Hit & Run

Power to the People and the Beats

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Writing in The Times (London), cultural critic Clive Davis offers a great introduction to the brouhaha over John McWhorter's new book All About the Beat: Why Hip-Hop Can't Save Black America. As Davis tells it, McWhorter's beef isn't with the misogyny, violent imagery, and bling so essential to today's hip-hop, it's with the lefty politics of "conscious" rap and the liberal academics that have embraced it as the vanguard of revolutionary change:

Nothing could be further from the truth, McWhorter argues. Far from being truth-tellers, he says, so-called "conscious" rappers recycle endless clichés and conspiracy theories about inner-city blight, the drugs trade and Aids. Instead of generating a desire to change the system, rappers and their acolytes in the media and academia simply encourage a sense of passivity. "Insisting that things are still so simple that black people need to get together and rise in fury against an evil oppressor makes for entertaining hiphop," he writes. "It sounds good uttered fiercely and set to a driving beat. But this way of parsing things does not correspond to what black America really needs today, as opposed to what it needed 50 years ago."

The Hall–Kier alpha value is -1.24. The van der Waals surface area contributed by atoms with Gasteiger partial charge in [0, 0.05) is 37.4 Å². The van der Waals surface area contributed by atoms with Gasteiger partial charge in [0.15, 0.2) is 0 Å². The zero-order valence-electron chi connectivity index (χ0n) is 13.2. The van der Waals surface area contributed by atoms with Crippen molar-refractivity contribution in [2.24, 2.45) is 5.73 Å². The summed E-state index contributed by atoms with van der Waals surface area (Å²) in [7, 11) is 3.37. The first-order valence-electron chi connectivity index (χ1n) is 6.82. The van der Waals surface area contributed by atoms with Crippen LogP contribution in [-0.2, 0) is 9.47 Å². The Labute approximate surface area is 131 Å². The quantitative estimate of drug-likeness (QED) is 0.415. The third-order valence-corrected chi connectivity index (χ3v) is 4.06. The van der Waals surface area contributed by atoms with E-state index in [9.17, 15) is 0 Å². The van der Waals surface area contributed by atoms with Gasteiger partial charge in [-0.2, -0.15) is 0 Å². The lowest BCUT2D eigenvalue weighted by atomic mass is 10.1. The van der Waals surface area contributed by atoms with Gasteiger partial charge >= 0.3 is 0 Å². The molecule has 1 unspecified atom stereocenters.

Turns out that McWhorter even likes some rappers. In one of the article's better details, we learn that he "occasionally listens to Snoop Dogg while cooking dinner."

But the real action comes a few paragraphs later, when Clive Davis empties the clip on New York jazz lord Wynton Marsalis, who has denounced hip-hop as "ghetto minstrelsy" and as "a safari for people who get their thrills from watching African-American people debase themselves." Here's Davis:

Brave words. The problem with Marsalis's assessment, however, is that the kind of retro-jazz he has championed in the past two decades is, bluntly, an overreverential facsimile of the music of 40 or 50 years ago. Although his restless campaigning on behalf of jazz has paid dividends in the creation of a splendid new performing base at the Lincoln Center, in New York, it is still not entirely clear whether the venue will ever amount to more than a museum for the well-heeled Manhattan middle class, black and white.

Whole thing here.

(Via the great Arts & Letters Daily)